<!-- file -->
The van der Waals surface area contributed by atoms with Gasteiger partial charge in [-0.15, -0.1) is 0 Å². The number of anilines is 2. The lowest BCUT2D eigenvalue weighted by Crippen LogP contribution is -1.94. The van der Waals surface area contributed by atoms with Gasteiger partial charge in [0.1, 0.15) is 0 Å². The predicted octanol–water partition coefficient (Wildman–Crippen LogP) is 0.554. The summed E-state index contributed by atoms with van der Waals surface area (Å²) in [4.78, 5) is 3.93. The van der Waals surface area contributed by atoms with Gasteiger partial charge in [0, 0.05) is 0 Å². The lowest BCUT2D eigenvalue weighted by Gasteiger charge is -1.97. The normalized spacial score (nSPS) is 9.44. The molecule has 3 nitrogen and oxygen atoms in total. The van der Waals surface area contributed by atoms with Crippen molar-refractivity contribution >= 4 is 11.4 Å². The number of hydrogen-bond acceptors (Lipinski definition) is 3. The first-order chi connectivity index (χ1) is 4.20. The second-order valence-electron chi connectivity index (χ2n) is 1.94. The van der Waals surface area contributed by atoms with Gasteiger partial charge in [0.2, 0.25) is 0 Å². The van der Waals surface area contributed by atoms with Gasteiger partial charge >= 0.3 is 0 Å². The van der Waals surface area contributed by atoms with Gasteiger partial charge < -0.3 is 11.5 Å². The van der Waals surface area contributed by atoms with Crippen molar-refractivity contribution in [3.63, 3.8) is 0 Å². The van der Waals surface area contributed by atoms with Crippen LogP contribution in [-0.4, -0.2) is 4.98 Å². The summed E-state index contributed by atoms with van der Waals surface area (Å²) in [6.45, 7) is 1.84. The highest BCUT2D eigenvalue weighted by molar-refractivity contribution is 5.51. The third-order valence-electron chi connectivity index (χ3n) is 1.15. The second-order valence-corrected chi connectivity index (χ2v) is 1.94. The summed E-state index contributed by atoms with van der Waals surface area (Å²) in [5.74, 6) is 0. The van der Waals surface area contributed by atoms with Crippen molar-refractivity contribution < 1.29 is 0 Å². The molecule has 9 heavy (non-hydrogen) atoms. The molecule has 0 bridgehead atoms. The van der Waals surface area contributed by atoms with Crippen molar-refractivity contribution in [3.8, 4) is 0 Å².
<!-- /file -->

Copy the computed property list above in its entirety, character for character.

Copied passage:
The van der Waals surface area contributed by atoms with Gasteiger partial charge in [-0.15, -0.1) is 0 Å². The number of anilines is 2. The lowest BCUT2D eigenvalue weighted by Crippen LogP contribution is -1.94. The van der Waals surface area contributed by atoms with Gasteiger partial charge in [0.1, 0.15) is 0 Å². The predicted octanol–water partition coefficient (Wildman–Crippen LogP) is 0.554. The summed E-state index contributed by atoms with van der Waals surface area (Å²) in [4.78, 5) is 3.93. The van der Waals surface area contributed by atoms with Gasteiger partial charge in [0, 0.05) is 0 Å². The lowest BCUT2D eigenvalue weighted by Gasteiger charge is -1.97. The normalized spacial score (nSPS) is 9.44. The molecule has 3 nitrogen and oxygen atoms in total. The van der Waals surface area contributed by atoms with Crippen molar-refractivity contribution >= 4 is 11.4 Å². The number of hydrogen-bond acceptors (Lipinski definition) is 3. The first-order chi connectivity index (χ1) is 4.20. The second-order valence-electron chi connectivity index (χ2n) is 1.94. The van der Waals surface area contributed by atoms with Gasteiger partial charge in [0.2, 0.25) is 0 Å². The van der Waals surface area contributed by atoms with Gasteiger partial charge >= 0.3 is 0 Å². The van der Waals surface area contributed by atoms with Gasteiger partial charge < -0.3 is 11.5 Å². The van der Waals surface area contributed by atoms with Crippen molar-refractivity contribution in [3.63, 3.8) is 0 Å². The van der Waals surface area contributed by atoms with Crippen LogP contribution in [-0.4, -0.2) is 4.98 Å². The summed E-state index contributed by atoms with van der Waals surface area (Å²) in [6.45, 7) is 1.84. The highest BCUT2D eigenvalue weighted by molar-refractivity contribution is 5.51. The third-order valence-electron chi connectivity index (χ3n) is 1.15. The second-order valence-corrected chi connectivity index (χ2v) is 1.94. The summed E-state index contributed by atoms with van der Waals surface area (Å²) in [5.74, 6) is 0. The van der Waals surface area contributed by atoms with Crippen molar-refractivity contribution < 1.29 is 0 Å². The molecule has 9 heavy (non-hydrogen) atoms. The molecule has 0 bridgehead atoms. The van der Waals surface area contributed by atoms with Crippen molar-refractivity contribution in [3.8, 4) is 0 Å².